Can an electric turbo-charger have better efficiency?

@Roger Pham

Regarding the variable capacity of EcoMotors / OPOC: the cylinders are deactivated two-by-two; this is because each basic module of the OPOC comprises two cylinders.
Special clutches are used for the disengagement; and the power of the distant basic module passes to the load indirectly, through the crankshaft of the next to the load basic module. I.e. the OPOC basic module the nearest to the load, works overtime.
In case of failure (reasonably, the overworking module will fail first) the complete system halts.
Take a look at for a more reliable and way simpler variable capacity approach.


It would be nice if your Professor Foster and/or the employee of Achates you mentioned make a comparison of the Achates engine with the PatOP engine or the OPRE engine or the PatMar engine or the PatPortLess engine, in terms of everything Achates engine is proud of.

Manousos Pattakos


Well, it is easy to prove that electric turbocompounding can be better than positive displacement compressors. All the different versions of positive displacement compressors in the concepts you refer to must be driven by the engine, i.e. you always (under any operating condition) get parasitic losses. It does not matter where the air goes in and out; the power must come from the engine. Electric turbocompounding can produce both the positive pressure drop over the engine that is needed and provide a positive contribution via the “surplus” electric energy delivered to the battery. Of course, it is inevitable that electric power must be supplied at idle and very low load but it would still be better than a Roots compressor or any of the positive displacement compressors you refer to. How can I know this? Well, Detroit Diesel tried a concept in the past, where they used a hydraulic impeller (similar to a Pelton wheel water turbine) on the turbocharger shaft instead of the Roots compressor. This concept was more efficient although the power provided came from an oil pump and eventually from the crankshaft. This was in spite of the aerodynamic drag from the Pelton wheel when not used. Electric turbocompounding would be at least as efficient as this concept. I recommend you to seriously consider this option in your concepts.


The Achates concept engine was presented at the DEER Conference. I looked at the other concept engines also presented at DEER. The most comparable one had demonstrated an efficiency of 46.5 %. Maybe this puts the data published on the Achates engine into perspective…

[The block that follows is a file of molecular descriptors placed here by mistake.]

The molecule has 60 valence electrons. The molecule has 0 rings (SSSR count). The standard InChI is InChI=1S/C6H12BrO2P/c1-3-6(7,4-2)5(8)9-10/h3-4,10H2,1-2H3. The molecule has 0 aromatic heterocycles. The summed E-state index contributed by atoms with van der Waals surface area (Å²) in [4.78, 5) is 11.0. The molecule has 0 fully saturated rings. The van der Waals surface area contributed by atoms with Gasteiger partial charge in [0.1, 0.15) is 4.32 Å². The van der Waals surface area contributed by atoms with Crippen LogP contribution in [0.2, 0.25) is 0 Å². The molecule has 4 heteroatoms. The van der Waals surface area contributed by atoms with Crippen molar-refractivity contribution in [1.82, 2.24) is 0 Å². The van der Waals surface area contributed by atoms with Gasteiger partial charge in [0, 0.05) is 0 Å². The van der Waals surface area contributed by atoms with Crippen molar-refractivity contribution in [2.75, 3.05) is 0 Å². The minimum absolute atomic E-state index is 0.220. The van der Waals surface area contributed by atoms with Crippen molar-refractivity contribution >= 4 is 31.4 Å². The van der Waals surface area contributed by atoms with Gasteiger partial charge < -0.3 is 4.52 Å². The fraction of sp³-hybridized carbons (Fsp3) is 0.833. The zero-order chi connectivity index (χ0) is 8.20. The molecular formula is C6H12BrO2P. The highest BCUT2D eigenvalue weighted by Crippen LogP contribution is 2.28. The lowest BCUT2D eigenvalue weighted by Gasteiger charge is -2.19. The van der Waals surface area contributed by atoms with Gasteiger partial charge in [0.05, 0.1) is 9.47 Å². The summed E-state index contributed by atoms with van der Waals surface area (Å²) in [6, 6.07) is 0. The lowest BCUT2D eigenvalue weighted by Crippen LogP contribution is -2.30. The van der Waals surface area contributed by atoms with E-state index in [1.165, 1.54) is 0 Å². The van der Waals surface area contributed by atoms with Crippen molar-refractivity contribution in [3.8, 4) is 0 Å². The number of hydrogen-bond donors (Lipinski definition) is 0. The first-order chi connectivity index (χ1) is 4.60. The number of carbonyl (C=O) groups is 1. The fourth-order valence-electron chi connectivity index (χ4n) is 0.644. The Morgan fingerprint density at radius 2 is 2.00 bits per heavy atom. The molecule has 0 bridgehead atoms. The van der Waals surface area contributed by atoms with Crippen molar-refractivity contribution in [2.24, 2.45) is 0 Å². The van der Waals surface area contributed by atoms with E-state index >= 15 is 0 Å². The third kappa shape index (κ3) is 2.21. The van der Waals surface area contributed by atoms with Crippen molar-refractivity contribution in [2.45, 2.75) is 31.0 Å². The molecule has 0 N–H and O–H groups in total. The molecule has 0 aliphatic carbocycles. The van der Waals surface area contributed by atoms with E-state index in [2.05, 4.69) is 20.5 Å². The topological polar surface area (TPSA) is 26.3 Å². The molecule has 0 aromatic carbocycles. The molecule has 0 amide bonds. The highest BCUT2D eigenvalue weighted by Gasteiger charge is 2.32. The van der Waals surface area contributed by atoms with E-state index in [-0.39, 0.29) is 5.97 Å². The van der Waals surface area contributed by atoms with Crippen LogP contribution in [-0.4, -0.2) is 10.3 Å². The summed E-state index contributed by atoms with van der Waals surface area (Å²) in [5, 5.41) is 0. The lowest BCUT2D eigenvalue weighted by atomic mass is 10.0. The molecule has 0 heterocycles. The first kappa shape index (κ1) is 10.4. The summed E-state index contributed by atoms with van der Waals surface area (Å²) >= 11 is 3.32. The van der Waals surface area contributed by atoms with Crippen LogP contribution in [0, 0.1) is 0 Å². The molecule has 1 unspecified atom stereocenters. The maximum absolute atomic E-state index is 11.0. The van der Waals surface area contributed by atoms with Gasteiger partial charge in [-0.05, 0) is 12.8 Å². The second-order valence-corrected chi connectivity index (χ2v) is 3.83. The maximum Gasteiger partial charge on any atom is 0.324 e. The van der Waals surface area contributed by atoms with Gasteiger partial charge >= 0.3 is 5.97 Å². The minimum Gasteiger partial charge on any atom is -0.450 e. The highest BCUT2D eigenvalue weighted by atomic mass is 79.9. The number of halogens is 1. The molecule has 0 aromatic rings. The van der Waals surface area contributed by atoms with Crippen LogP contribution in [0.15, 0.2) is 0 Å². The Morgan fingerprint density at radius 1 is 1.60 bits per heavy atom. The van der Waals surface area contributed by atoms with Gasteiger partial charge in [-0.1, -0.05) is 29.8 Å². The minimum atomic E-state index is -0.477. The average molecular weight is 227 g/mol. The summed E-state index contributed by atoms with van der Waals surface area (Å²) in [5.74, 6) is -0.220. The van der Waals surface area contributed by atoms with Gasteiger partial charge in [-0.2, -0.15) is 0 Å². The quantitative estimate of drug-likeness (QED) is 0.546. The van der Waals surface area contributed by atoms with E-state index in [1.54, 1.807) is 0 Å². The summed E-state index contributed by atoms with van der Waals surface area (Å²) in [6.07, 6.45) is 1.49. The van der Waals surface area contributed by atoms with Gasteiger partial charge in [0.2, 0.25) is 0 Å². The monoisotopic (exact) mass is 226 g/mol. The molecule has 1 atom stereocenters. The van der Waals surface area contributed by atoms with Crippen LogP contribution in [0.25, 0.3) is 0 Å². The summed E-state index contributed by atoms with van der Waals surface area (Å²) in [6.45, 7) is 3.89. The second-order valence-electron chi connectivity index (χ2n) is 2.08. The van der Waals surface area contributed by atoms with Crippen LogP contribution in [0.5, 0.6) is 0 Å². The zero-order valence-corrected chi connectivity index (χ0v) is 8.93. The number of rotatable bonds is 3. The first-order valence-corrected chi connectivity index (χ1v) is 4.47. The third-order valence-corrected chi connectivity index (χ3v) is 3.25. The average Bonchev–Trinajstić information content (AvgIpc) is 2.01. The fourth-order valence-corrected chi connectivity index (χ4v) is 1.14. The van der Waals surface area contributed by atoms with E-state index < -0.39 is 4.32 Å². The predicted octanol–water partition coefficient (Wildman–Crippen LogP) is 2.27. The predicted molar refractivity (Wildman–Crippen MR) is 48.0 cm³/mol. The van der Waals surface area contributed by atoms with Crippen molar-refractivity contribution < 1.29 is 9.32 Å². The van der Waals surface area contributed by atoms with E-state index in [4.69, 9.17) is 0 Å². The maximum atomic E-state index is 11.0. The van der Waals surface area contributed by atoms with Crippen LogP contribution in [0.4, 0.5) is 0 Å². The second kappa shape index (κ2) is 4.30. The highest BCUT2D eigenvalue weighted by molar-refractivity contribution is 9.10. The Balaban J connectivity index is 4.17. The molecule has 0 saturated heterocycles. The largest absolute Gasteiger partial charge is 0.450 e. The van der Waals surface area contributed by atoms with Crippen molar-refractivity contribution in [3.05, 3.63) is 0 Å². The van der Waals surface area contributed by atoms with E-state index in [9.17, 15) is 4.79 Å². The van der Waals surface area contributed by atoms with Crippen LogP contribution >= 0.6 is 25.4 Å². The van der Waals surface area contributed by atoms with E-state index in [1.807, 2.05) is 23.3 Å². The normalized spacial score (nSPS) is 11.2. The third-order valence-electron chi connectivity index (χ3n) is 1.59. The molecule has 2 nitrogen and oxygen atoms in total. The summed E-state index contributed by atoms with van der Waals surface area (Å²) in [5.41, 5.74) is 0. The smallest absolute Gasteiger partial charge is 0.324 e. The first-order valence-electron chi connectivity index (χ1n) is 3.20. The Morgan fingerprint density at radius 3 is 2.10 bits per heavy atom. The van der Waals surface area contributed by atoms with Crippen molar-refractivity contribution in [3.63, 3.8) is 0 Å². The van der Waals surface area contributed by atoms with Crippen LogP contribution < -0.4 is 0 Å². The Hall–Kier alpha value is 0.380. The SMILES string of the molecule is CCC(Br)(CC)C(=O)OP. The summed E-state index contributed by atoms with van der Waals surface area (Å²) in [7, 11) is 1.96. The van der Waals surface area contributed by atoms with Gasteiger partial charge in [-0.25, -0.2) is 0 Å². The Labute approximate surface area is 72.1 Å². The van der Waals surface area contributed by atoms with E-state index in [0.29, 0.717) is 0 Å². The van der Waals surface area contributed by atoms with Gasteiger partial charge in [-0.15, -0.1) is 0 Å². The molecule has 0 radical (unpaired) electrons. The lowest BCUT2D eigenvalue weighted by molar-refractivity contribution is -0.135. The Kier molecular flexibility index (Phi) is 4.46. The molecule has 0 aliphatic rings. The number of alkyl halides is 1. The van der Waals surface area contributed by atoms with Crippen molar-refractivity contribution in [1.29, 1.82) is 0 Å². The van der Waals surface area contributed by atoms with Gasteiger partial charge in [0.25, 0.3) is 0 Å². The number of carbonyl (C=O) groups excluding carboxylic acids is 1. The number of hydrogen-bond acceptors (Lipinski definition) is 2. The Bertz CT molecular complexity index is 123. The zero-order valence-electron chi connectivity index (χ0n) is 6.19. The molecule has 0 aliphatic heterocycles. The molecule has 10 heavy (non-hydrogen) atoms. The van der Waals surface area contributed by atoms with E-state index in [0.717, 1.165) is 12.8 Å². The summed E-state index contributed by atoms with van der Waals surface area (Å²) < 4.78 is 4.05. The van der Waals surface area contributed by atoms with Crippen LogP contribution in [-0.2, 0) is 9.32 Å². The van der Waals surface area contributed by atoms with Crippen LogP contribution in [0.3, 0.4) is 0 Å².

“The Achates concept ….presented at the DEER conference …Maybe it puts the data published on the Achates engine into perspective…”

Congratulations to Achates on proving an unconventional innovation better and greener than the state-of-the-art 4-stroke.

But, does it mean that this Achates 2-Stroke (being already greener than the modern 4-strole) cannot get greener ?

“Base your knowledge on facts and analysis, and not on what everyone knows, when everybody knows that something is so, nobody knows nothing” is the best advise Andy Grove, of Intel, ever got.

Maybe the data published on the Achates engine at the DEER conference put the other 2-stroke engines, like the OPOC of Bill Gates or the PatOP , the OPRE, the PatPortLess, the PatMar etc engines into perspective, too.

Manousos Pattakos



The Electric turbocompounding is always an option for all engine concepts.

On the other hand, the fact that

“Detroit Diesel tried a concept in the past, where they used a hydraulic impeller (similar to a Pelton wheel water turbine) on the turbocharger shaft instead of the Roots compressor. This concept was more efficient although the power provided came from an oil pump and eventually from the crankshaft. This was in spite of the aerodynamic drag from the Pelton wheel when not used.”

shows the poor efficiency of the Roots compressor outside a narrow band of revs / pressures. At small revs the sealing of the Roots is questionable, while at high revs its aerodynamic suffers.

In comparison, a piston-type volumetric pump like those in the 2-stroke pattakon engines is quite different than a Roots compressor.
It needs not transmission.
The power used comes not from the crankshaft but directly from the working piston: the connecting rod passes to the crankshaft the rest power.
The sealing is guaranteed at all revs / pressures.
The volumetric efficiency is so good that it enables these 2-stroke engines to operate in a range as wide as the 4-stroke engines.

By the way, take a look at the “Hydrid” OPRE, at the bottom of the page, wherein the hydraulic pistons are part of the working pistons; here the crankshafts take a small portion of the power: the arrangement is actually a free piston engine without the problems of the typical free-piston engine.

Back to the piston scavenge pump.
When the turbo-charger pressure is low (twin-charger at ), the scavenging-piston does consume a part of the energy provided to the working-piston by the fuel burned into the cylinder.
In an Electric turbocompounding, the compressor also consumes energy stored into the battery. This energy comes from the combustion of fuel several cycles earlier. This process also involves parasitic losses: the engine has to operate at slightly higher load to make the part of the power that passes – through a transmission - to the electric generator, then the mechanical power is transformed to electrical power at relatively good efficiency, then the electrical power is stored into the battery as chemical energy – at not so good efficiency – and, when necessary, the reverse energy transformation provides power to the turbocharger to make the scavenging. The Electric turbocompounding has its own drawbacks. In some experimental 2-strokes it seems to solve more problems than it introduces; but practice has always the last word.

What counts is the efficiency of the engine at partial loads, just like in the hybrids wherein with an engine having a nearly constant brake efficiency along a wide rev / load range (like the Diesels), the hybridization is not cost efficient.

Manousos Pattakos



Regarding the Detroit Diesel engine lubrication: in practice their lube consumption is / was nearly 1 gr/KWh.